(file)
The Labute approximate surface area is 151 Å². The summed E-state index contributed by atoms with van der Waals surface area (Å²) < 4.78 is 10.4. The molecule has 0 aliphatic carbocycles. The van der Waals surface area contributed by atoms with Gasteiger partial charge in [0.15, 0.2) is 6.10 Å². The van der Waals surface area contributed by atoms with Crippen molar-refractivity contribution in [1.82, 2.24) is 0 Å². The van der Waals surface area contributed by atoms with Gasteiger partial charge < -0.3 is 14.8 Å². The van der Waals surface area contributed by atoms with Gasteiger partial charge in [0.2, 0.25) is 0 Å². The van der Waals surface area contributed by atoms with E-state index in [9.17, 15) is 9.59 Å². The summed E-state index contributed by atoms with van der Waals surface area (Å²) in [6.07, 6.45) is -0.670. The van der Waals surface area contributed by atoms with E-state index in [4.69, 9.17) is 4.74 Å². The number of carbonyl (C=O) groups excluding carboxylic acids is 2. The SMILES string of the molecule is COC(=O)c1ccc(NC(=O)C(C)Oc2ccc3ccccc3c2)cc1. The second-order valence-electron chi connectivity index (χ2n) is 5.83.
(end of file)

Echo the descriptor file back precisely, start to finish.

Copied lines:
The Labute approximate surface area is 151 Å². The summed E-state index contributed by atoms with van der Waals surface area (Å²) < 4.78 is 10.4. The molecule has 0 aliphatic carbocycles. The van der Waals surface area contributed by atoms with Gasteiger partial charge in [0.15, 0.2) is 6.10 Å². The van der Waals surface area contributed by atoms with Crippen molar-refractivity contribution in [1.82, 2.24) is 0 Å². The van der Waals surface area contributed by atoms with Gasteiger partial charge < -0.3 is 14.8 Å². The van der Waals surface area contributed by atoms with Gasteiger partial charge in [0.2, 0.25) is 0 Å². The van der Waals surface area contributed by atoms with E-state index in [9.17, 15) is 9.59 Å². The summed E-state index contributed by atoms with van der Waals surface area (Å²) in [6.07, 6.45) is -0.670. The van der Waals surface area contributed by atoms with E-state index in [4.69, 9.17) is 4.74 Å². The number of carbonyl (C=O) groups excluding carboxylic acids is 2. The SMILES string of the molecule is COC(=O)c1ccc(NC(=O)C(C)Oc2ccc3ccccc3c2)cc1. The second-order valence-electron chi connectivity index (χ2n) is 5.83.